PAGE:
China is ready to settle this incident through friendly diplomatic consultations, Zhang added.

(Source: China Daily)

US won’t take sides in South China Sea dispute

Updated: 2012-05-02 12:24 By Zhao Shengnan (China Daily)

The United States said on Monday that it would not take sides in the Huangyan Island standoff between China and the Philippines in the South China Sea and reiterated support for a diplomatic resolution to the territorial dispute.

Washington does not take sides on competing sovereignty claims there, but has a national interest in maintaining freedom of navigation as well as peace and stability, US Secretary of State Hillary Clinton said, after meeting top diplomatic and defense officials from the Philippines.

Philippine Foreign Secretary Alberto del Rosario and Defense Secretary Voltaire Gazmin attended the 2+2 dialogue with their US counterparts, Clinton and Leon Panetta, in Washington.

“The United States supports a collaborative diplomatic process by all those involved for resolving the various disputes that they encounter,” Clinton said. “We oppose the threat or use of force by any party to advance its claims.”

Gazmin alluded to tension with China over islands in the South China Sea as he called for the need to “intensify our mutual trust to uphold maritime security and the freedom of navigation”.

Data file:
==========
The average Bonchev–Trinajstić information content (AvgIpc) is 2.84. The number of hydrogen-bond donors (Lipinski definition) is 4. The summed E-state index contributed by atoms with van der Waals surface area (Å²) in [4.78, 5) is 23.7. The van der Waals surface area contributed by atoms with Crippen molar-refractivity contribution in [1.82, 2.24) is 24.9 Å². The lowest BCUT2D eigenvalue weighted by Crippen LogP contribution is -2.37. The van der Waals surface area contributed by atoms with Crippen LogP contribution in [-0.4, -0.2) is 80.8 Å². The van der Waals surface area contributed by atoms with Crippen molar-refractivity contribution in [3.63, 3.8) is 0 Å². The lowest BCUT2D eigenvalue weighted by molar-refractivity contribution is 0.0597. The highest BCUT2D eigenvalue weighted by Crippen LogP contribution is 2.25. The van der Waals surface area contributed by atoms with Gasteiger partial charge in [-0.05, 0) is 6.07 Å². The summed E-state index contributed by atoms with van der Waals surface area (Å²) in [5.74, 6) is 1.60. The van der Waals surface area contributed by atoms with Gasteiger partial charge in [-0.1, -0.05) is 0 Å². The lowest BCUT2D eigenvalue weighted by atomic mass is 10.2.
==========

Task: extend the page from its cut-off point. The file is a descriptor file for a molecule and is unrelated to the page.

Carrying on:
“We should be able to work together to build a minimum, credible defense posture for the Philippines, especially in upholding maritime security,” Gazmin said.

The Philippines and China have been embroiled in the Huangyan Island dispute, with both nations stationing vessels there for nearly three weeks to assert their sovereignty.

China on Monday highlighted remarks made by the Philippine president about de-escalating the tension over the island, urging the Philippines to “match its words with deeds” and return to the proper pathway of diplomatic solutions.

Speaking of the tension, Philippine President Benigno Simeon Cojuangco Aquino III said he had issued instructions to his military, telling them not to intensify the issue.

Chinese Foreign Ministry spokesman Liu Weimin stressed that there is no change in China’s stance of using diplomatic channels to peacefully resolve the issue, which was triggered when a Philippine warship harassed Chinese fishermen and raised concerns over China’s sovereignty of the island.

The Philippine officials also stressed diplomacy when asked what aid they had requested from Washington, saying that Manila sought to bring the South China Sea issue to international legal bodies.

Clinton reaffirmed the US commitment to the 60-year-old Mutual Defense Treaty with the Philippines, calling the Philippines a country “at the heart” of the new US strategy toward the Asia-Pacific.

Washington would help improve the Philippines’ “maritime presence and capabilities” with the transfer of a second high-endurance (coast guard) cutter this year, Panetta said.

The US emphasis on neutrality and a diplomatic resolution would encourage Manila to be more restrained on the Huangyan Island issue, said Fan Jishe, a US studies expert at the Chinese Academy of Social Sciences.

“Washington doesn’t want territorial disputes between its Asian allies and China to be obstacles to China-US relations,” he said.

Xinhua and Reuters contributed to this story.